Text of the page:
Virginia was definitely not spot on defensively for large stretches of the game and although BC went through that long 7 minute stretch of the second half without scoring from the floor, it was really more a product of opportunities that need to be converted against a team of UVA's stature to win.  The Eagles didn't get a lot of FGs off, shooting a season low 43 in total, but in a game that was still at a 5 point margin with 5:04 left to go, missing several point blank layups, which you are not likely to get against Virginia, was costly.  Also, BC had chances to fast break off misses or the few turnovers they were able to force.  I felt that getting some easy baskets was going to be a key in this game and the Eagles officially were credited with zero transition points.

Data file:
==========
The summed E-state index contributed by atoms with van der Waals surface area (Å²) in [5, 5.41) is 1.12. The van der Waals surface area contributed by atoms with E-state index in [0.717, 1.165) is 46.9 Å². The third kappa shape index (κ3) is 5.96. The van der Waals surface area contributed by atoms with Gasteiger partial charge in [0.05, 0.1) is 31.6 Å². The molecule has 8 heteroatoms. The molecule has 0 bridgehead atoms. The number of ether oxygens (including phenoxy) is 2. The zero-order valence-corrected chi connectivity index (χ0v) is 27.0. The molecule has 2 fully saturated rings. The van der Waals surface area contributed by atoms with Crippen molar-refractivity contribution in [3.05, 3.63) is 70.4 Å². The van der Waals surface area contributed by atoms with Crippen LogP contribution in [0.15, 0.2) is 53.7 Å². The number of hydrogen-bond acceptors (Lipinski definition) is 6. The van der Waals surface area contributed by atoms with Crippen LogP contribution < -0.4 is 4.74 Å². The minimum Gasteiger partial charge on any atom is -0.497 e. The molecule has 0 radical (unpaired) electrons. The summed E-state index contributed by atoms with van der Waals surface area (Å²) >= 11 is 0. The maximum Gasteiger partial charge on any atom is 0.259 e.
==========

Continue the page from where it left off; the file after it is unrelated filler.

Batten and Brown:

Although I think both of them worked pretty hard on the defensive end of the floor, both with very difficult matchups, 1-11 from the floor for a total of six points for a tandem that came in to the game averaging over 21 between them, simply wasn't going to get it done.  Batten expended a lot of energy covering Justin Anderson who didn't score from the floor, but after making the first basket of the game, was invisible.  Brown on the other hand took four of his six shots from three, missing all of them.  All but one were clean looks and certainly would have helped the cause.

I am not sure that against a team of this caliber, Boston College can play much better than they did today.  Yes, Brown and Batten scoring would have helped, but without a post presence to play through, which really isn't even worth bringing up anymore at this point, the Eagles did about as well as they could have.

It was interesting in that BC looked against Virginia, how Harvard had looked against BC.  Just a step too slow and a few inches too small to get it done at a level a notch above where they currently are.